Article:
The Australia and New Zealand region is an active offshore drilling area and there are currently 15 or 16 rigs off Australia and New Zealand, up from only five three years ago, Kellock said.
But this is still only 2-3% of the global offshore rig fleet and local operators don't get the economies of scale available elsewhere as there are fewer sublet opportunities.
In addition, rig contractors around the world now had many options open to them when choosing where to locate their equipment as industry operators continued to gain confidence that oil prices would stay above $US50 a barrel.
"Operators in Australia have to contract rigs at enormous expense and bring them from elsewhere," he said.
"But if the rigs that are now here can be kept in Australia and New Zealand, this may take care of demand over the next couple of years."
Rig share arrangements in Australia and New Zealand make a lot of sense for both contractors and operators, according to Kellock.
Although there are many rigs now under construction, demand is forcing exploration and production companies to sign contracts years in advance of the work itself.
According to ODS Petrodata's figures, 164 rigs are now under construction around the world. Of these, 82 are jack-ups, 32 are drillships and 44 are semi-submersibles, while six are in other categories.
The good news for Australian operators is that 75% of these are being built in Asia and many are not under contract. Seventy-five per cent of jack-ups being built, 20% of semi-submersibles and 50% of drillships are not yet under contract, but operators seeking rigs should get in quickly as all of these rigs will be needed.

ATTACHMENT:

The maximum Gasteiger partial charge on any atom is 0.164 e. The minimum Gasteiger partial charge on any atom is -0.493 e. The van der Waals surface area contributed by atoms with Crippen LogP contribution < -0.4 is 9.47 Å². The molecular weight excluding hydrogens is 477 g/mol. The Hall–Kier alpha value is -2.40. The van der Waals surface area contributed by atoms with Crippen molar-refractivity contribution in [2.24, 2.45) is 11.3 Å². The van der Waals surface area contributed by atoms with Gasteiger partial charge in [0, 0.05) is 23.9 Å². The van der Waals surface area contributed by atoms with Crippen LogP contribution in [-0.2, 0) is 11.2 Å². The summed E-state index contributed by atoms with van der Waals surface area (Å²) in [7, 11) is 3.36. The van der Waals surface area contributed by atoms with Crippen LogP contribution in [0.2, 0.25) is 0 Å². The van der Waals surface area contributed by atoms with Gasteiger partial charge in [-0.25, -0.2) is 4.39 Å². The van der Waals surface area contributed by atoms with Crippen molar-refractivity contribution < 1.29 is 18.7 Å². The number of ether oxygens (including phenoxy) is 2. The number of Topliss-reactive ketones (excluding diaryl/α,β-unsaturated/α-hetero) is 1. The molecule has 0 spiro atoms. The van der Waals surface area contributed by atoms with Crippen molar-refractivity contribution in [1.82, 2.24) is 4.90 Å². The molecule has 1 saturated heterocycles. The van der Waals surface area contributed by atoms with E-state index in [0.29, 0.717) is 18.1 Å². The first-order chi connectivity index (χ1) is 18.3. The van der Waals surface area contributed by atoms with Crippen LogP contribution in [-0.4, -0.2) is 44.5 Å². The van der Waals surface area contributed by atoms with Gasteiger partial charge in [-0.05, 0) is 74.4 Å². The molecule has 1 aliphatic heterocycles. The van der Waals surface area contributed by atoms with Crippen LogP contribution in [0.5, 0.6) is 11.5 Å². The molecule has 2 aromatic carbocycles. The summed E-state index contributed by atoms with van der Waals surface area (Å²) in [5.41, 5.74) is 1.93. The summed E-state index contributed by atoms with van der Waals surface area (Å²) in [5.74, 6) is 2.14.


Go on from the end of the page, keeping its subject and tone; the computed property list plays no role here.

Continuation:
"Operators have nothing to gain by waiting," Kellock said.
The jack-up market would probably be in balance, according to Kellock, but there would be a shortage of floaters (drillships and semi-submersibles).
"It will either be a very tight market or we will see a lot more construction of floaters," he said.
It was unlikely that any old rigs would be retired - indeed there would be process of "reverse attrition" in which retired and damaged rigs were put back together and reconditioned.
Kellock claimed that one jack-up rig now operating had been built in 1958.
"It was officially built in 1982, but that was actually a rebuild," he said. "It's still operating and it's doing fine."
Rates were likely to remain high with Australian rig rates staying in the top half of world rig rates, and rates being even higher in New Zealand.
However, jack-up rig rates were likely to remain near current levels and operators were likely to have a little more choice, allowing them to use rigs appropriate to their needs.
"There will be an increasing trend for rates to match work specs rather than rig specs," Kellock said.
"Operators will not be forced to pay top dollar for a top rig doing everyday kinds of work."
This would not necessarily be true of floaters, he warned.
"Floater rates are expected to rise further," Kellock said.
"There will be an ongoing shortage of rigs. The fleet will be overspecced by and large, especially in water depth capabilities, and will be capable of doing anything thrown at it. But numbers will be a problem."
However rates would be capped by new-build rig costs - if they went too high, big companies would simply choose to have their own rigs built.
Kellock estimated that nowadays jack-ups cost about $US200 million to build, semi-submersibles cost $US550-650 million and drillships cost at least $US750 million.
He left his audience with an interesting thought.
"Most projects are still being based on oil prices in the $40 to $55 bracket," he said.
"What will happen if explorers and developers accept that $100 a barrel oil is here to stay? Surely demand for rigs would blow sky high."